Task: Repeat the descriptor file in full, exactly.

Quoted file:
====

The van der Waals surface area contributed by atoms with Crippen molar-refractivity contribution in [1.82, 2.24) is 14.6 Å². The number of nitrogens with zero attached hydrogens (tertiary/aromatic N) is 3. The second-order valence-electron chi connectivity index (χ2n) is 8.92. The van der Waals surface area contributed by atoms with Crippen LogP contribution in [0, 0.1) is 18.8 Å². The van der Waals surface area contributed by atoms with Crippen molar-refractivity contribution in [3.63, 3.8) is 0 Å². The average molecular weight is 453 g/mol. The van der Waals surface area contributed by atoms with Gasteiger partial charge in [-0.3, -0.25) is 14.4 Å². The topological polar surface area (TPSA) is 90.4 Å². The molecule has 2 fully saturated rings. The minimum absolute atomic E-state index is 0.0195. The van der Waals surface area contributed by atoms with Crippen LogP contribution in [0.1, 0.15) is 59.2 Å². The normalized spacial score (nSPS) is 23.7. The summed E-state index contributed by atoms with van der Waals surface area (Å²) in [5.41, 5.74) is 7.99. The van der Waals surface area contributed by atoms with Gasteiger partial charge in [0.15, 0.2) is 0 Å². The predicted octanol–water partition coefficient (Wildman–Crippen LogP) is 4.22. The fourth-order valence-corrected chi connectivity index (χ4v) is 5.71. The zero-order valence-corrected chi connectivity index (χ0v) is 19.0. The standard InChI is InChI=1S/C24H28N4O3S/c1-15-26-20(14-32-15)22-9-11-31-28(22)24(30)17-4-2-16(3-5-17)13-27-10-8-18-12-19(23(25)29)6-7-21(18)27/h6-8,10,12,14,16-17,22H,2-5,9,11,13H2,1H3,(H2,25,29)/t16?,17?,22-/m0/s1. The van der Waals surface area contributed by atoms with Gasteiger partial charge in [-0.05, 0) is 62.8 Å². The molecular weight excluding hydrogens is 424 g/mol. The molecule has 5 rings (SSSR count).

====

The van der Waals surface area contributed by atoms with Crippen molar-refractivity contribution in [1.82, 2.24) is 14.6 Å². The number of nitrogens with zero attached hydrogens (tertiary/aromatic N) is 3. The second-order valence-electron chi connectivity index (χ2n) is 8.92. The van der Waals surface area contributed by atoms with Crippen LogP contribution in [0, 0.1) is 18.8 Å². The van der Waals surface area contributed by atoms with Crippen molar-refractivity contribution in [3.63, 3.8) is 0 Å². The average molecular weight is 453 g/mol. The van der Waals surface area contributed by atoms with Gasteiger partial charge in [-0.3, -0.25) is 14.4 Å². The topological polar surface area (TPSA) is 90.4 Å². The molecule has 2 fully saturated rings. The minimum absolute atomic E-state index is 0.0195. The van der Waals surface area contributed by atoms with Crippen LogP contribution in [0.1, 0.15) is 59.2 Å². The normalized spacial score (nSPS) is 23.7. The summed E-state index contributed by atoms with van der Waals surface area (Å²) in [5.41, 5.74) is 7.99. The van der Waals surface area contributed by atoms with Gasteiger partial charge in [0.15, 0.2) is 0 Å². The predicted octanol–water partition coefficient (Wildman–Crippen LogP) is 4.22. The fourth-order valence-corrected chi connectivity index (χ4v) is 5.71. The zero-order valence-corrected chi connectivity index (χ0v) is 19.0. The standard InChI is InChI=1S/C24H28N4O3S/c1-15-26-20(14-32-15)22-9-11-31-28(22)24(30)17-4-2-16(3-5-17)13-27-10-8-18-12-19(23(25)29)6-7-21(18)27/h6-8,10,12,14,16-17,22H,2-5,9,11,13H2,1H3,(H2,25,29)/t16?,17?,22-/m0/s1. The van der Waals surface area contributed by atoms with Gasteiger partial charge in [-0.05, 0) is 62.8 Å². The molecular weight excluding hydrogens is 424 g/mol. The molecule has 5 rings (SSSR count).